The death of Alexander the Great in 323 BC threw the Macedonians into confusion; there was no capable heir, and no clear successor among the senior figures in Alexander's circle. Initial attempts to preserve the unity of Alexander's conquests gave way to a period of bloody and prolonged warfare (322-275 BC), and the break-up of this glittering but momentary empire.
Macedonia, the heartland of Alexander's dominions, was ruled first by the heirs of Antipater, Alexander's regent, and then by the descendents of Alexander's general Antigonus I Monophthalmus ('the One-Eyed'). For well over a century the largely mercenary armies of Alexander's successors imposed their influence in matters of military costume, kit, doctrine and tactics over the whole of the Near East, while absorbing local military practices.
After Rome's decisive defeat of Carthage in 202 BC and the subsequent Roman dominance over the Western Mediterranean, Macedonia came under increasing pressure from the Romans. Three wars between the two powers culminated in the Roman victory at Pydna in 168 BC, which marked the final destruction of Alexander's empire and established Roman authority over the Near East.
Drawing upon a wide array of archaeological and written sources and written by a noted authority on the Hellenistic period, this survey of the organisation, battle history and appearance of the armies of Alexander's successors is lavishly illustrated with specially commissioned full-colour artwork. It is an essential resource for all those interested in the development of warfare in the Eastern Mediterranean and Near East in the turbulent centuries following the death of Alexander.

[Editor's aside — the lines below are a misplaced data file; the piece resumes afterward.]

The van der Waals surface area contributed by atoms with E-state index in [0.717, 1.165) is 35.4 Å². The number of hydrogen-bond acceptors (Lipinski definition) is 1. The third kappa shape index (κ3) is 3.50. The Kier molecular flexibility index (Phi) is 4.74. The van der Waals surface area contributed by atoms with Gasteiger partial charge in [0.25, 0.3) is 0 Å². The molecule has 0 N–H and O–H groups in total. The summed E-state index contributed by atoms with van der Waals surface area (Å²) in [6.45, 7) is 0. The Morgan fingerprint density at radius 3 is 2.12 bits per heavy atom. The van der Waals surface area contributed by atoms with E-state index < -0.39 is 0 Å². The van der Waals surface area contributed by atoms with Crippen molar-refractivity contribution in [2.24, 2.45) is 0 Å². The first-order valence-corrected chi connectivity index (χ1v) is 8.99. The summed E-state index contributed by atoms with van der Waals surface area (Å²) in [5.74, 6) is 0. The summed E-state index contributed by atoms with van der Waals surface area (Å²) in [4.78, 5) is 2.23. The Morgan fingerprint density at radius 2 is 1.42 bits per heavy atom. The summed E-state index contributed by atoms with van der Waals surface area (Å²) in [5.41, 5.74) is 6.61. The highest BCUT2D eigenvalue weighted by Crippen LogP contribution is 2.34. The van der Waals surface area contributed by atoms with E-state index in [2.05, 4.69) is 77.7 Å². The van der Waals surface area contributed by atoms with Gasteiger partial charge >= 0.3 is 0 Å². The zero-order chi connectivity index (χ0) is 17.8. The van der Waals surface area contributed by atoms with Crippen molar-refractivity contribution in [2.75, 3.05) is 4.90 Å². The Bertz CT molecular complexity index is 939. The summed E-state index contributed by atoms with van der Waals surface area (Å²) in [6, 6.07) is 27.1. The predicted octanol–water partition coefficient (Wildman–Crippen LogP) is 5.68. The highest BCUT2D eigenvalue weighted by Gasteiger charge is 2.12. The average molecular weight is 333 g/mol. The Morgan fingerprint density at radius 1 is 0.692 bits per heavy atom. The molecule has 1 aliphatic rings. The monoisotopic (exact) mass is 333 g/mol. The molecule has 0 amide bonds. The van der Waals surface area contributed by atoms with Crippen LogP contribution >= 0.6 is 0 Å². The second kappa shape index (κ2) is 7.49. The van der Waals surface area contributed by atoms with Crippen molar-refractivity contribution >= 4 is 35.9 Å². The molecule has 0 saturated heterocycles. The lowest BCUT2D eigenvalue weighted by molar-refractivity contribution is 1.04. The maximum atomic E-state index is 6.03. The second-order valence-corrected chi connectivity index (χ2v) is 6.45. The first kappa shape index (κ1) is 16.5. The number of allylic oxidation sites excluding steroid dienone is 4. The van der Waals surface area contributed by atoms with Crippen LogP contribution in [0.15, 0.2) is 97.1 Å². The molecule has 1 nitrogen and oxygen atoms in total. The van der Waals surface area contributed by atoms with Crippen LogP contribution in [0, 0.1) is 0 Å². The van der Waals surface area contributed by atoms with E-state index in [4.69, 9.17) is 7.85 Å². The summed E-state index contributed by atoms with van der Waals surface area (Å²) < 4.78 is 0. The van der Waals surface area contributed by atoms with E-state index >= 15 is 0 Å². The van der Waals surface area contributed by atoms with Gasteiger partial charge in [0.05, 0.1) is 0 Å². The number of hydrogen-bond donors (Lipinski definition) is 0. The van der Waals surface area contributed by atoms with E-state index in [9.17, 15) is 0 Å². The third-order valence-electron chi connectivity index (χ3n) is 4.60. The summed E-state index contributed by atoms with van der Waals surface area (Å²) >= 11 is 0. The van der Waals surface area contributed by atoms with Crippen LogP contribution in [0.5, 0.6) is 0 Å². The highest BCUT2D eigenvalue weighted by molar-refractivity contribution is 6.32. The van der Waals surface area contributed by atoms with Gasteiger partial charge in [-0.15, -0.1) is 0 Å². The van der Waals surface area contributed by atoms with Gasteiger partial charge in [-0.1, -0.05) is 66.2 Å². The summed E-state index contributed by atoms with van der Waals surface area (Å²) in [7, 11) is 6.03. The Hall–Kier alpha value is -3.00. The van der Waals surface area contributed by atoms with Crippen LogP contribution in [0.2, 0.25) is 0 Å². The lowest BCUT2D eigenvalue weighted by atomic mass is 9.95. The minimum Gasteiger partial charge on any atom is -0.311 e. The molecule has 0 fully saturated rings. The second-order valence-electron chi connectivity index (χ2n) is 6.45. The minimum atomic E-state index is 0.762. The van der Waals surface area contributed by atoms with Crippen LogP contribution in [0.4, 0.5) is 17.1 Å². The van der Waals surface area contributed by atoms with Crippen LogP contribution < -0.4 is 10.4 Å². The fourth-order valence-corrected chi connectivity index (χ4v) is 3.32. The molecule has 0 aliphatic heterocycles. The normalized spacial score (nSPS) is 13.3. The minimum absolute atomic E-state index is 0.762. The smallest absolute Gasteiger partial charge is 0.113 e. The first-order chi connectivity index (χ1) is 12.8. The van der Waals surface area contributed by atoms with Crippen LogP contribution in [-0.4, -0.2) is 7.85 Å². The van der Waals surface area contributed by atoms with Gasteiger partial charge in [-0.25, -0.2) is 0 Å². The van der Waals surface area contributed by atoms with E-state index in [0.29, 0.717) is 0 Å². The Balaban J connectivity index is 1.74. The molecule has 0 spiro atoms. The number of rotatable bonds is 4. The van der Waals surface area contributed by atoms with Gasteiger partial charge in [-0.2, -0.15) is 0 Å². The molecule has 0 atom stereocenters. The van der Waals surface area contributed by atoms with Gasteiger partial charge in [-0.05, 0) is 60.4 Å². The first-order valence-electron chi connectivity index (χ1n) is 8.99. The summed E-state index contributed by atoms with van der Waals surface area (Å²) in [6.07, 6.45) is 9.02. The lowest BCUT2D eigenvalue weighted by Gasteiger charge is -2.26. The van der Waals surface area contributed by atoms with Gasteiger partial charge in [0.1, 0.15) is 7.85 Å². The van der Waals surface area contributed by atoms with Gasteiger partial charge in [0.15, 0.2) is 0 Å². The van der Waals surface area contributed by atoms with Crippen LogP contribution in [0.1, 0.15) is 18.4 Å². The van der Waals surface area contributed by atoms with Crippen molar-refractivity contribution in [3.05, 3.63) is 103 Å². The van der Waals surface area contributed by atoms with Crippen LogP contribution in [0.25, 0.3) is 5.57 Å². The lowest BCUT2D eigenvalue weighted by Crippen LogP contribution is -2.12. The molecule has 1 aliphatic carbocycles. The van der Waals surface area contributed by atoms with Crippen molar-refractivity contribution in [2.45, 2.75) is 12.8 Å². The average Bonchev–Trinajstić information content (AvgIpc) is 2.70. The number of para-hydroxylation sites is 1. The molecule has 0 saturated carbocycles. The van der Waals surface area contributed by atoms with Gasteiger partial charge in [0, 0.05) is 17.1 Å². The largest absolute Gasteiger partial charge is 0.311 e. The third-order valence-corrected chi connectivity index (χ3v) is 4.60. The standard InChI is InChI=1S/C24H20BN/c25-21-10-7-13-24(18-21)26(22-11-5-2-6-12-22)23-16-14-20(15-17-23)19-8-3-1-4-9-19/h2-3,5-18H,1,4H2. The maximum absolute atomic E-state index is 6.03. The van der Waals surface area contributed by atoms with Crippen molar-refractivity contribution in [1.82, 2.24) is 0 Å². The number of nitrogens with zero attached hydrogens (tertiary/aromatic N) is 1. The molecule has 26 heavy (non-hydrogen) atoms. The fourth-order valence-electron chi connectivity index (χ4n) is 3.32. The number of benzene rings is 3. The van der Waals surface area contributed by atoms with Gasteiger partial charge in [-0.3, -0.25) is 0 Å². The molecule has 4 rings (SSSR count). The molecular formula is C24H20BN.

About the Author
Nicholas Sekunda was born in 1953. After studying Ancient History and Archaeology at Manchester University, he went on to take his PhD in 1981. He has taken part in archaeological excavations in Poland, Iran and Greece, and participated in a research project on ancient Persian warfare for the British institute of Persian Studies. He has published numerous books and academic articles, and is currently teaching at the Institute of Archaeology and Ethnology in Torun, Poland.